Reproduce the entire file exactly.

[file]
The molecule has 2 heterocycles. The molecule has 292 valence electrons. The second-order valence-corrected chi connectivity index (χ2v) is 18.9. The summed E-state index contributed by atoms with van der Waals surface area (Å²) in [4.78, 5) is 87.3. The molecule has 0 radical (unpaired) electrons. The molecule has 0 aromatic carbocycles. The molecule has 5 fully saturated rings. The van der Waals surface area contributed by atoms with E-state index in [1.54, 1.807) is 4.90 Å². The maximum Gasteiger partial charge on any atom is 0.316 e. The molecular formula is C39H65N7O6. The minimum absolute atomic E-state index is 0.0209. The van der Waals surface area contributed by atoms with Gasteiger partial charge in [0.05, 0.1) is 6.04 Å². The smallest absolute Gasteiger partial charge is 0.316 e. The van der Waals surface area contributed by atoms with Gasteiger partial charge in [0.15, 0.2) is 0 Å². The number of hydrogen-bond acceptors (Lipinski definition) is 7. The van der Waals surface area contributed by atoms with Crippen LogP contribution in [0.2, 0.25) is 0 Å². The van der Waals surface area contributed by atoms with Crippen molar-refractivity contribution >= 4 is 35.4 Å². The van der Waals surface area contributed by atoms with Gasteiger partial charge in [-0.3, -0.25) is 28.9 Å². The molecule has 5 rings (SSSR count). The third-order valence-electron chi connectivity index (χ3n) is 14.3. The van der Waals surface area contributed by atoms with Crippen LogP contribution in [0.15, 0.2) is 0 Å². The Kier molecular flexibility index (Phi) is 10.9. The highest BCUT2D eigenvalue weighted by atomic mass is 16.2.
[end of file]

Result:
The molecule has 2 heterocycles. The molecule has 292 valence electrons. The second-order valence-corrected chi connectivity index (χ2v) is 18.9. The summed E-state index contributed by atoms with van der Waals surface area (Å²) in [4.78, 5) is 87.3. The molecule has 0 radical (unpaired) electrons. The molecule has 0 aromatic carbocycles. The molecule has 5 fully saturated rings. The van der Waals surface area contributed by atoms with E-state index in [1.54, 1.807) is 4.90 Å². The maximum Gasteiger partial charge on any atom is 0.316 e. The molecular formula is C39H65N7O6. The minimum absolute atomic E-state index is 0.0209. The van der Waals surface area contributed by atoms with Gasteiger partial charge in [0.05, 0.1) is 6.04 Å². The smallest absolute Gasteiger partial charge is 0.316 e. The van der Waals surface area contributed by atoms with Gasteiger partial charge in [0.15, 0.2) is 0 Å². The number of hydrogen-bond acceptors (Lipinski definition) is 7. The van der Waals surface area contributed by atoms with Crippen LogP contribution in [0.2, 0.25) is 0 Å². The van der Waals surface area contributed by atoms with Crippen molar-refractivity contribution >= 4 is 35.4 Å². The van der Waals surface area contributed by atoms with Gasteiger partial charge in [-0.3, -0.25) is 28.9 Å². The molecule has 5 rings (SSSR count). The third-order valence-electron chi connectivity index (χ3n) is 14.3. The van der Waals surface area contributed by atoms with Crippen LogP contribution in [0.15, 0.2) is 0 Å². The Kier molecular flexibility index (Phi) is 10.9. The highest BCUT2D eigenvalue weighted by atomic mass is 16.2.